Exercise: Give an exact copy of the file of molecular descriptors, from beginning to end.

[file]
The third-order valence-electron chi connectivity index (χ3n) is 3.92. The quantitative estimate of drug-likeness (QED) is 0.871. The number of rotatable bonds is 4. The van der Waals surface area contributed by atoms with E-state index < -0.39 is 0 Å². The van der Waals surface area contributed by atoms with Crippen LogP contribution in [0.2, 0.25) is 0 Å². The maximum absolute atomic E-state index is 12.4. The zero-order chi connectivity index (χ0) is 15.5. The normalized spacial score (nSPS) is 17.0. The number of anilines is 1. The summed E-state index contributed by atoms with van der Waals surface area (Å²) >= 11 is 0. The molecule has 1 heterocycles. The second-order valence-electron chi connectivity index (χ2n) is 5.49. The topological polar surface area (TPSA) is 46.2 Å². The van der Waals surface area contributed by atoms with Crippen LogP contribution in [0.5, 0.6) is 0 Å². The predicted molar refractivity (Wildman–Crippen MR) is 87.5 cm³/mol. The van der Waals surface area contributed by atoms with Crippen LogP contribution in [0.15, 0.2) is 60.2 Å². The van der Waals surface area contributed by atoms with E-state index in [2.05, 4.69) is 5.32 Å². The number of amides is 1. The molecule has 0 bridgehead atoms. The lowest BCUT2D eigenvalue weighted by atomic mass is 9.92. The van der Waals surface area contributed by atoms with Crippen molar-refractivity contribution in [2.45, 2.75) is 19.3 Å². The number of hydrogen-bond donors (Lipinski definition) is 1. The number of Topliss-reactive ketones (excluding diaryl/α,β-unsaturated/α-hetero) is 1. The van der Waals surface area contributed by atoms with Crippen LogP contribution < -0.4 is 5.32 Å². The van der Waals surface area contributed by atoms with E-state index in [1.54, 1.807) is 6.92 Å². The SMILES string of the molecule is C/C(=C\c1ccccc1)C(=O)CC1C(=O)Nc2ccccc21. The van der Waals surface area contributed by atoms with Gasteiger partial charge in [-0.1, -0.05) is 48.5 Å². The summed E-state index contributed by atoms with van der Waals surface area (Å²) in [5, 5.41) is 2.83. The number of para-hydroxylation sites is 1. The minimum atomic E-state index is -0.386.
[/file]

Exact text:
The third-order valence-electron chi connectivity index (χ3n) is 3.92. The quantitative estimate of drug-likeness (QED) is 0.871. The number of rotatable bonds is 4. The van der Waals surface area contributed by atoms with E-state index < -0.39 is 0 Å². The van der Waals surface area contributed by atoms with Crippen LogP contribution in [0.2, 0.25) is 0 Å². The maximum absolute atomic E-state index is 12.4. The zero-order chi connectivity index (χ0) is 15.5. The normalized spacial score (nSPS) is 17.0. The number of anilines is 1. The summed E-state index contributed by atoms with van der Waals surface area (Å²) >= 11 is 0. The molecule has 1 heterocycles. The second-order valence-electron chi connectivity index (χ2n) is 5.49. The topological polar surface area (TPSA) is 46.2 Å². The van der Waals surface area contributed by atoms with Crippen LogP contribution in [0.5, 0.6) is 0 Å². The predicted molar refractivity (Wildman–Crippen MR) is 87.5 cm³/mol. The van der Waals surface area contributed by atoms with Crippen LogP contribution in [0.15, 0.2) is 60.2 Å². The van der Waals surface area contributed by atoms with E-state index in [2.05, 4.69) is 5.32 Å². The number of amides is 1. The molecule has 0 bridgehead atoms. The lowest BCUT2D eigenvalue weighted by atomic mass is 9.92. The van der Waals surface area contributed by atoms with Crippen molar-refractivity contribution in [2.45, 2.75) is 19.3 Å². The number of hydrogen-bond donors (Lipinski definition) is 1. The number of Topliss-reactive ketones (excluding diaryl/α,β-unsaturated/α-hetero) is 1. The van der Waals surface area contributed by atoms with Crippen LogP contribution < -0.4 is 5.32 Å². The van der Waals surface area contributed by atoms with E-state index in [1.54, 1.807) is 6.92 Å². The SMILES string of the molecule is C/C(=C\c1ccccc1)C(=O)CC1C(=O)Nc2ccccc21. The van der Waals surface area contributed by atoms with Gasteiger partial charge in [-0.1, -0.05) is 48.5 Å². The summed E-state index contributed by atoms with van der Waals surface area (Å²) in [5, 5.41) is 2.83. The number of para-hydroxylation sites is 1. The minimum atomic E-state index is -0.386.